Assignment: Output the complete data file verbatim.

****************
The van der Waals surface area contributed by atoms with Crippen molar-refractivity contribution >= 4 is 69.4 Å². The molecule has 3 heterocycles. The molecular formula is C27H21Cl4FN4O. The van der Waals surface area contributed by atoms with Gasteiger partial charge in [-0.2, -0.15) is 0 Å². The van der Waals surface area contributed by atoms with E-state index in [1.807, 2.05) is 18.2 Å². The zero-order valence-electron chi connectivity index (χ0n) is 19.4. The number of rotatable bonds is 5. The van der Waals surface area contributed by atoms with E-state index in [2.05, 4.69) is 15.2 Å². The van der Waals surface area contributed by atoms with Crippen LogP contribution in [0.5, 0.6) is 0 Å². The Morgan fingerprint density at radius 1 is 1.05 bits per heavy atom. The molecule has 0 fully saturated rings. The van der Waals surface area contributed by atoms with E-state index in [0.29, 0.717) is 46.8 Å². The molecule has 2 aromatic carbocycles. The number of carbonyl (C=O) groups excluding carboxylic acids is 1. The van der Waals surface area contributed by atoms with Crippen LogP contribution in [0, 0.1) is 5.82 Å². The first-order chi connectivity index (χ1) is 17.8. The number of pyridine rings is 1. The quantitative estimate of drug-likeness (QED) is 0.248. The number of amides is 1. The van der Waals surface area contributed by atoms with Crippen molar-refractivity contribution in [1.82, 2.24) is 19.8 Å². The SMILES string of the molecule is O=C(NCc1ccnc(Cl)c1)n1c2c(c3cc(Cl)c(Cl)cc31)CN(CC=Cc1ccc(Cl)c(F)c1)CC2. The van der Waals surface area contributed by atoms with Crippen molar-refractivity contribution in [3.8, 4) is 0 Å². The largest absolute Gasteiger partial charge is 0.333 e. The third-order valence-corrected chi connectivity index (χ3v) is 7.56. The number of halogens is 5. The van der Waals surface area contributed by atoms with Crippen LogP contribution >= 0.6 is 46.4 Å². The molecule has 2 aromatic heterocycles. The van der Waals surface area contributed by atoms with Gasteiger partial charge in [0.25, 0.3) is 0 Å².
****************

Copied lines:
The van der Waals surface area contributed by atoms with Crippen molar-refractivity contribution >= 4 is 69.4 Å². The molecule has 3 heterocycles. The molecular formula is C27H21Cl4FN4O. The van der Waals surface area contributed by atoms with Gasteiger partial charge in [-0.2, -0.15) is 0 Å². The van der Waals surface area contributed by atoms with E-state index in [1.807, 2.05) is 18.2 Å². The zero-order valence-electron chi connectivity index (χ0n) is 19.4. The number of rotatable bonds is 5. The van der Waals surface area contributed by atoms with E-state index in [2.05, 4.69) is 15.2 Å². The van der Waals surface area contributed by atoms with Crippen LogP contribution in [0.5, 0.6) is 0 Å². The Morgan fingerprint density at radius 1 is 1.05 bits per heavy atom. The molecule has 0 fully saturated rings. The van der Waals surface area contributed by atoms with E-state index in [0.29, 0.717) is 46.8 Å². The molecule has 2 aromatic carbocycles. The number of carbonyl (C=O) groups excluding carboxylic acids is 1. The van der Waals surface area contributed by atoms with Crippen LogP contribution in [0, 0.1) is 5.82 Å². The first-order chi connectivity index (χ1) is 17.8. The number of pyridine rings is 1. The quantitative estimate of drug-likeness (QED) is 0.248. The number of amides is 1. The van der Waals surface area contributed by atoms with Crippen molar-refractivity contribution in [1.82, 2.24) is 19.8 Å². The SMILES string of the molecule is O=C(NCc1ccnc(Cl)c1)n1c2c(c3cc(Cl)c(Cl)cc31)CN(CC=Cc1ccc(Cl)c(F)c1)CC2. The van der Waals surface area contributed by atoms with Crippen molar-refractivity contribution in [3.8, 4) is 0 Å². The largest absolute Gasteiger partial charge is 0.333 e. The third-order valence-corrected chi connectivity index (χ3v) is 7.56. The number of halogens is 5. The van der Waals surface area contributed by atoms with Crippen LogP contribution >= 0.6 is 46.4 Å². The molecule has 2 aromatic heterocycles. The van der Waals surface area contributed by atoms with Gasteiger partial charge in [0.25, 0.3) is 0 Å².